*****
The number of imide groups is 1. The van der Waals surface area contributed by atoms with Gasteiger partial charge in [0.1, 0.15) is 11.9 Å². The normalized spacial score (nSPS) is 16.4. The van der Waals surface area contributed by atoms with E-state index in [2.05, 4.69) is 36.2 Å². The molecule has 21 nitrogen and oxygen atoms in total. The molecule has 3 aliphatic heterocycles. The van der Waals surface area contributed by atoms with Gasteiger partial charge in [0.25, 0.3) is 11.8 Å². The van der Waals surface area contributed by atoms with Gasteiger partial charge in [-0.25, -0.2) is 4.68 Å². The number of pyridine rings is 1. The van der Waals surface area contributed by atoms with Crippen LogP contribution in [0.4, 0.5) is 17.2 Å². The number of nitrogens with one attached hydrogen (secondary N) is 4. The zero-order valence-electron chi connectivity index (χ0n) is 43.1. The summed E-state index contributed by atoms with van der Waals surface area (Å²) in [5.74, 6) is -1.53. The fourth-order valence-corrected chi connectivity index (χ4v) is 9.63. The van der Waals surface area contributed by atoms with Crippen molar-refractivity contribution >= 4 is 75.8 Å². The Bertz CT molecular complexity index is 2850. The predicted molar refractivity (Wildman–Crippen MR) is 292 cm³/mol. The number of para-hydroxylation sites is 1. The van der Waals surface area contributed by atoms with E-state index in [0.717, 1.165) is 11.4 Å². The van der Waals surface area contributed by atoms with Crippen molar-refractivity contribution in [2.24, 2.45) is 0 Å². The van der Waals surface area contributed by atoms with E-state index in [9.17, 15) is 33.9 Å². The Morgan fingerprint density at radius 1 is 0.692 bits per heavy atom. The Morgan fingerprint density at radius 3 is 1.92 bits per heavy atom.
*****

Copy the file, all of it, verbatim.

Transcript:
The number of imide groups is 1. The van der Waals surface area contributed by atoms with Gasteiger partial charge in [0.1, 0.15) is 11.9 Å². The normalized spacial score (nSPS) is 16.4. The van der Waals surface area contributed by atoms with E-state index in [2.05, 4.69) is 36.2 Å². The molecule has 21 nitrogen and oxygen atoms in total. The molecule has 3 aliphatic heterocycles. The van der Waals surface area contributed by atoms with Gasteiger partial charge in [0.25, 0.3) is 11.8 Å². The van der Waals surface area contributed by atoms with Gasteiger partial charge in [-0.25, -0.2) is 4.68 Å². The number of pyridine rings is 1. The van der Waals surface area contributed by atoms with Crippen LogP contribution in [0.4, 0.5) is 17.2 Å². The number of nitrogens with one attached hydrogen (secondary N) is 4. The zero-order valence-electron chi connectivity index (χ0n) is 43.1. The summed E-state index contributed by atoms with van der Waals surface area (Å²) in [5.74, 6) is -1.53. The fourth-order valence-corrected chi connectivity index (χ4v) is 9.63. The van der Waals surface area contributed by atoms with Crippen molar-refractivity contribution >= 4 is 75.8 Å². The Bertz CT molecular complexity index is 2850. The predicted molar refractivity (Wildman–Crippen MR) is 292 cm³/mol. The number of para-hydroxylation sites is 1. The van der Waals surface area contributed by atoms with E-state index in [0.717, 1.165) is 11.4 Å². The van der Waals surface area contributed by atoms with Crippen molar-refractivity contribution in [2.24, 2.45) is 0 Å². The van der Waals surface area contributed by atoms with E-state index in [9.17, 15) is 33.9 Å². The Morgan fingerprint density at radius 1 is 0.692 bits per heavy atom. The Morgan fingerprint density at radius 3 is 1.92 bits per heavy atom.